Author: Perez Clark
The Standard’s and Poor’s Global Rating agency has affirmed its “BB-” long-term foreign and local currency credit ratings on the sultanate of Oman. Thanks to recent reform measures, the nation has decreased its public debt-to-GDP ratio to 63%, down from 45% in 2022 and 2021.
S&P Affirms Oman Ratings At ‘BB-‘, Keeps Outlook Stable
International rating agency S&P (Standard and Poor’s Services) has declared the credit rating of the sultanate of Oman at (BB-) with a steady outlook, attributing economic and financial initiatives, sustainability measures, and improving oil prices.
According to the report released on Friday, S&P expects the financial initiatives employed by the Omani government in the structure of its medium-term fiscal plan and the favorable improvement in crude oil prices to aid in reinforcing the financial status of the Sultanate of Oman in the current and following years.
S&P Global analysts expect oil prices to scale to an average of $100 per barrel for the rest of the current year and $85 per barrel through 2023. It anticipates that such terms of trade will strengthen Oman’s fiscal policies and balance of payment in 2023.
“We observe that the Omani government uses windfall revenue to alleviate debt. During the first half of 2022, the nation participated in several liability management measures, such as the buyback of over $500 million in Eurobonds.
We project government debt to decline to RO18.5Bn by the end of the year, from RO20.8Bn at the end of 2021,” S&P said.
However, the government of Oman continues to decrease its dependence on oil receipts and improve fiscal sustainability in tandem with the country’s medium-term financial plan for 2025.
The steady outlook balances the current growth in the country’s fiscal and balance-of-payments stance against its economic susceptibility to oil price shocks during this period of intense economic uncertainties happening in all nations of the world.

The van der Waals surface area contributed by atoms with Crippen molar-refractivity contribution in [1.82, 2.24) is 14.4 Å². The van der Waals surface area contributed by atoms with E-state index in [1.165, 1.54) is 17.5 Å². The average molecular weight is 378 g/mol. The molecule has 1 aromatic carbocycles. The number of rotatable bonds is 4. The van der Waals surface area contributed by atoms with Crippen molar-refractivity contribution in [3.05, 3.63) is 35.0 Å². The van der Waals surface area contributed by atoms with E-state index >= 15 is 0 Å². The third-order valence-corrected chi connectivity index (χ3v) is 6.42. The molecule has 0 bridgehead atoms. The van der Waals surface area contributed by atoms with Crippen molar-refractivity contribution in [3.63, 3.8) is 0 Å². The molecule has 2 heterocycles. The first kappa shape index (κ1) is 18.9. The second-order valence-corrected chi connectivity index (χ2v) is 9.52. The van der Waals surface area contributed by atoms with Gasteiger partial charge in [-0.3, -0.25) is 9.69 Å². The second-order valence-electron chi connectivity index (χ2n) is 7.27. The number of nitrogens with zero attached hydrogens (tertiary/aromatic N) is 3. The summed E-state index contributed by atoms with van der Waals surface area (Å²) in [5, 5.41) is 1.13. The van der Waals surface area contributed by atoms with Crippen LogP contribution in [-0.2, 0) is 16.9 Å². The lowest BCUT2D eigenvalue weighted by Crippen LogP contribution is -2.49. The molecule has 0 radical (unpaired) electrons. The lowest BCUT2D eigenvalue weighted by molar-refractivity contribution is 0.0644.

Beyond Oman’s favorable terms of trade, S&P expects oil prices to drop over the 2023-2024 fiscal year, signaling a decline in the nation’s external and fiscal year performance.
The report predicts oil prices to devalue from 2024 to an estimated $55 per barrel annually, stressing that the drop in crude oil prices will cause heavy burdens on the country’s public finances. S&P warns the government of Oman to bear this in mind when formulating its forthcoming policies and procedures.
S&P forecasts that Oman could improve its ratings over the next year if it continues to take reform measures to strengthen the nation’s financial position.
For example, quicker deleveraging in the state-controlled business sector or higher foreign currency reserves will help foster growth and a positive credit rating action.
S&P predicts higher production output and oil prices, along with public investment expenses to play crucial roles in the Sultanate of Oman’s economic boost.
While hydrocarbon production will drive economic growth during the current fiscal year and its subsequent year, S&P expects economic progress in the outer years of this forecast period to be mainly characterized by the growth of Oman’s non-oil sectors.